For more information and calculators to help you work out your specific account fees, go to here.
If your account balance is less than $6,000 at the end of the financial year (30 June), some of the fees and costs charged to you in relation to administration and investment are capped at 3% of your account balance. Any amount you get charged above that 3% will be refunded into your super account after the end of the financial year.
Eligible members* receive Default Death, Total and Permanent Disablement (TPD) and Income Protection (IP) insurance cover. The amount of Default cover you receive depends on your age and what your cover costs you will depend on your age and occupation. You can check what cover you have by logging in to your online account and checking the ‘My Insurance’ tab or by calling 1300 361 477.
If there isn’t enough money in your account to pay the insurance fees, your cover will be cancelled. And importantly, if no contributions or rollovers (when you transfer your super from one account to another) are paid into your account for a 16-month period, your account will be deemed inactive and regardless of balance, your insurance may be cancelled. This is one of the reasons why it’s important to regularly check that your employer is paying your super contributions and keep your contact details up to date!
While insurance in super isn’t free, it’s normally a lot cheaper than if you buy it directly through an insurance company. Plus, you don’t have to cough up for monthly or annual bills – but the bill is still coming out of your retirement savings rather than your bank account.
For specific fee breakdowns, visit our insurance fees page.
You can make changes to your insurance by logging in to you online account and heading to the ‘My Insurance’ tab. Don’t just cancel your insurance on a whim though, as it can be hard to get it back down the track! We recommend you read all about the potential risks and changes that could occur to your cover before making any changes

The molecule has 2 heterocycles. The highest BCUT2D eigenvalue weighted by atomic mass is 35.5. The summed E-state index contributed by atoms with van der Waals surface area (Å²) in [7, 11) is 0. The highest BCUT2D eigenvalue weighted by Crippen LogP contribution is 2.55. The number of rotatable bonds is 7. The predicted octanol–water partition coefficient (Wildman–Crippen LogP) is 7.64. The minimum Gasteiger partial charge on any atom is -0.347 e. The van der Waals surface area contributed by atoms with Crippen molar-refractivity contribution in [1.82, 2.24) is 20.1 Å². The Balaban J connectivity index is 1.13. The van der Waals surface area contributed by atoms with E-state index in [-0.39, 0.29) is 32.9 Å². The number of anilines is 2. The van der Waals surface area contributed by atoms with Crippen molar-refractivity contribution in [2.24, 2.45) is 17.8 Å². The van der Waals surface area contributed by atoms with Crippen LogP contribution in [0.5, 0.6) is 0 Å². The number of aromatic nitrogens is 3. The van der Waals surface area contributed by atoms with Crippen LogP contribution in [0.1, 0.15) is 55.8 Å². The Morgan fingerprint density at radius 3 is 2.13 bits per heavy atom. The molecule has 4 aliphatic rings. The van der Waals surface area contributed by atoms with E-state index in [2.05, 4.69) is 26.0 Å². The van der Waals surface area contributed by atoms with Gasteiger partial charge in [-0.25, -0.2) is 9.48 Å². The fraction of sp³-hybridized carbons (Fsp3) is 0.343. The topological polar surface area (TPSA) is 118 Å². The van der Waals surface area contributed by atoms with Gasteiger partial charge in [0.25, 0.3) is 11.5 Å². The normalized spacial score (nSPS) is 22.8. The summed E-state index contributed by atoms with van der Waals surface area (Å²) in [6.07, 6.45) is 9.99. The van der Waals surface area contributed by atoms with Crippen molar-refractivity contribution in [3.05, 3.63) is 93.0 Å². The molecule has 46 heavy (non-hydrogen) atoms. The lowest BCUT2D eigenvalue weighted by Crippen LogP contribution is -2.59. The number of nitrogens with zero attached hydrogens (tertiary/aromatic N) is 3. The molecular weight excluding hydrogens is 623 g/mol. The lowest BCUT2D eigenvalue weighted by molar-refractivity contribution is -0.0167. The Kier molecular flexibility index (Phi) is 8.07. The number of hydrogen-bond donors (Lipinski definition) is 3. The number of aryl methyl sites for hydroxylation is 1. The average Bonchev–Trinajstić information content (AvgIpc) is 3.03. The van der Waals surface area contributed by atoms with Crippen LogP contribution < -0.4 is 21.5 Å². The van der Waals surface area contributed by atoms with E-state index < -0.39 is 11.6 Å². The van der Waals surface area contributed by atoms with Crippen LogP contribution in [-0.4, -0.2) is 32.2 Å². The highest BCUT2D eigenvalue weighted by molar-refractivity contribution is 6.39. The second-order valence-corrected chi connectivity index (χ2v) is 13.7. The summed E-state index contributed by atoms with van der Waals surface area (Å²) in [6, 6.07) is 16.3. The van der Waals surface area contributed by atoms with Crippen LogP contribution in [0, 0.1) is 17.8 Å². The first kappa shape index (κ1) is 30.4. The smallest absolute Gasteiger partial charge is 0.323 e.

You can also contact our member services team, and they can take your instruction over the phone.
Our forms, broken down by popular categories, can be found here.
Super is typically invested in a range of assets, such as shares, property, cash, and fixed interest investments to help grow your retirement savings over time. The exact investment strategy used will depend on a range of factors, including your age, risk tolerance, and investment goals.
We want to make it easy for you to see what you’re invested in and believe it’s important to be transparent with members so you can see your GuildSuper investment breakdown here.
Superannuation is a way to save money for when you're no longer working. It's important because it helps you have enough money to live on when you retire. Your employer puts a set portion of your salary (currently 11%) into a special account for you and your super fund will invest that money on your behalf to help it grow over time.
Superannuation also has some tax benefits, which means you get to keep more of your money. It's important to understand how superannuation works and to save enough for your retirement. More information on superannuation can be found here.
The conditions for accessing your super vary depending on your age and circumstances. Normally you can access super when you reach your preservation age and retire, or when you reach age 65. Your preservation age is based on your date of birth and ranges from 55 to 60 years.
You may also be able to access your super early in certain circumstances, such as severe financial hardship, compassionate grounds, or permanent incapacity. There are also specific conditions for accessing super for those who are terminally ill.
The preservation age is the minimum age at which you can access your super without restrictions, and it varies depending on your date of birth. See the current ones here.
When you change jobs, you have a few options for what to do with your super:
Leave your super where it is.
Transfer your super over to your new employer's fund.
Transfer your superannuation over to another fund of your choice.
To find out how to take your super with you, visit our Changing Jobs page.